Historical black influence
By Tarik Smith
Millions of West Africans "stolen from Africa and brought to America" to work as slaves on the cotton and tobacco plantations of the southern U.S., 500 years of oppression, revolts, racial segregation, The National Association for the Advancement of Colored People, Afro-American inventors, scientists and activists and "I have a dream!" Although the importance of this tiny but pivotal segment of modern black history must be acknowledged, it's disturbing to think that so many people see this as black history in its entirety. One example of a large but often neglected section of black history is its intricate connection with the diverse cultures of Latin America.
What we now know as Merengue, Salsa, Mambo and other Latin rhythms. These forms have very often not directly associated with the black community, has many direct connections with the culture of the first West African slaves brought to the New World. Unlike their counterparts in the States, these people were given more liberty to practice and share those central elements of their African culture, not only in music but also religion, medicine and agriculture. With these aspects, combined with the Spanish and indigenous cultures, we have what we know as Latin America today. So how does black history tie in with European-Spanish culture?
Another wave of black African history began in 711 AD when the Moors, led by Tariq ibn-Ziyad, invaded, conquered and ruled Spain and Portugal over a period of eight centuries. During this period, not only did the Moors play a very important role in the spread of Islam into Europe but they also influenced the architecture, created more efficient infrastructures, developed the Spanish and Portuguese language and culture by using new codes of courtesy and respect. They also instilled the importance of good hygiene, conduct, health, diet and other elements of godliness. In addition to this, the Flamenco and the guitar, two of the great symbols of Spanish culture are also of direct Moorish influence.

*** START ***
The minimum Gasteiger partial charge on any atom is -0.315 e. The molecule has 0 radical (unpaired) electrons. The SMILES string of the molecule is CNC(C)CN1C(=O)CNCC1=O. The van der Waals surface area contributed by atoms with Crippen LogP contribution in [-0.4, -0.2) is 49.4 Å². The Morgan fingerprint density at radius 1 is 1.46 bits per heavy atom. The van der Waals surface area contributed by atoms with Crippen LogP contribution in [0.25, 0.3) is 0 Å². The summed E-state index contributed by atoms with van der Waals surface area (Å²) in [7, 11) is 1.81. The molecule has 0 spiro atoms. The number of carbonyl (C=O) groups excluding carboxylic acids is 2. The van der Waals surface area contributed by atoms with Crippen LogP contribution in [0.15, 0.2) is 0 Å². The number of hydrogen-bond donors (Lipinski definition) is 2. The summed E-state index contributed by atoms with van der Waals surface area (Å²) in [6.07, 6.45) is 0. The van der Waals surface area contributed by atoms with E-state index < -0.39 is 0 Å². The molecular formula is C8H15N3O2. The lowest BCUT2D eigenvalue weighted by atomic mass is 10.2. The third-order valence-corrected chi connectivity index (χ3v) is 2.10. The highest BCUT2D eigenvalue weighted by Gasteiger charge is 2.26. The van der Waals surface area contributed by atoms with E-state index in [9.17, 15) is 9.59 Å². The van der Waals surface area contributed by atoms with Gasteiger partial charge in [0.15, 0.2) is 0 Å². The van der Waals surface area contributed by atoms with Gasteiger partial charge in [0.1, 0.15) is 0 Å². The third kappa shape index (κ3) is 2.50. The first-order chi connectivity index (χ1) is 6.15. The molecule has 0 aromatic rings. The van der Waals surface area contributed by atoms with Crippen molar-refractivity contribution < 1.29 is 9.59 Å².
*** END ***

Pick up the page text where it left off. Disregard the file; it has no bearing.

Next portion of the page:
Furthermore, there is geographical knowledge of the patterns of strong Pacific and Atlantic currents and archeological evidence of ancient African ships. There are artifacts of eye-witness accounts of Spanish explorers in the New World during the early 16th century such as Balboa and Fray Gregoria Garcia. There have been Negro stone heads found among the Olmecs and other parts of Central America and Mexico dating back to 700 to 800 BC. There are also works of distinguished scientists and researchers such as a Alphonse de Quatrefages [former professor of anthropology in the Museum of Natural History in Paris] and Ivan Van Sertima, as well as international archeological conferences agree that the isolated tribes of direct black African descent such as: the small groups off Colombia; the Charruas of Brazil; the Black Caribees of Saint Vincent in the Gulf of Mexico and the Jamassi of Florida arrived in the New World long before the arrival of the European explorers and in some cases, even the Vikings. Evidence shows that these seemingly insignificant black African populations had quite an effect on the culture and beliefs of many of the indigenous peoples.
Hopefully, it can be seen that blackness is not simply a language for example, ebonics, lifestyle, religion, nor a certain set of physical traits. I urge those students who describe themselves as black, that when we do so, we not only place our identity on these vague characteristics or even with great familiar names such as Martin Luther King Jr. More importantly, in calling ourselves black we are announcing our deep, direct and personal relationship with a nation of people, whose presence in the world has not only influenced many of the diverse cultures of the world today, but has had a profound effect on the technology, beliefs and cultures of society as a whole, ever since the rise of mankind.